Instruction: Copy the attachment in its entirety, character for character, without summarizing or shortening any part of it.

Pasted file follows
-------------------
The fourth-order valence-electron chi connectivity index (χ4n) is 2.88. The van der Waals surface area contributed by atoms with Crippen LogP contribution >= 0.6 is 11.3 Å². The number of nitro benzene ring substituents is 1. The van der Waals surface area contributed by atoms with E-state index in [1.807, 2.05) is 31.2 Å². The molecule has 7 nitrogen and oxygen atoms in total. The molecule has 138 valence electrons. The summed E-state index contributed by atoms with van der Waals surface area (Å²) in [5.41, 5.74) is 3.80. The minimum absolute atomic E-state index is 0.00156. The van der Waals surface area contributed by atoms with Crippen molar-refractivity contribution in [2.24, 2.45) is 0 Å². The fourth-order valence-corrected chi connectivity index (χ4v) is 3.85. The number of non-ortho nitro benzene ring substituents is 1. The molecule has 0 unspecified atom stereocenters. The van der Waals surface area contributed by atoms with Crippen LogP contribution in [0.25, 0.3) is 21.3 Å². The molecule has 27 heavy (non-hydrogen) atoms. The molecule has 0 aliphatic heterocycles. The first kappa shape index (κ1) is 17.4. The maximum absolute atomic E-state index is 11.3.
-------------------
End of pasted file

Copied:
The fourth-order valence-electron chi connectivity index (χ4n) is 2.88. The van der Waals surface area contributed by atoms with Crippen LogP contribution >= 0.6 is 11.3 Å². The number of nitro benzene ring substituents is 1. The van der Waals surface area contributed by atoms with E-state index in [1.807, 2.05) is 31.2 Å². The molecule has 7 nitrogen and oxygen atoms in total. The molecule has 138 valence electrons. The summed E-state index contributed by atoms with van der Waals surface area (Å²) in [5.41, 5.74) is 3.80. The minimum absolute atomic E-state index is 0.00156. The van der Waals surface area contributed by atoms with Crippen molar-refractivity contribution in [2.24, 2.45) is 0 Å². The fourth-order valence-corrected chi connectivity index (χ4v) is 3.85. The number of non-ortho nitro benzene ring substituents is 1. The molecule has 0 unspecified atom stereocenters. The van der Waals surface area contributed by atoms with Crippen LogP contribution in [0.25, 0.3) is 21.3 Å². The molecule has 27 heavy (non-hydrogen) atoms. The molecule has 0 aliphatic heterocycles. The first kappa shape index (κ1) is 17.4. The maximum absolute atomic E-state index is 11.3.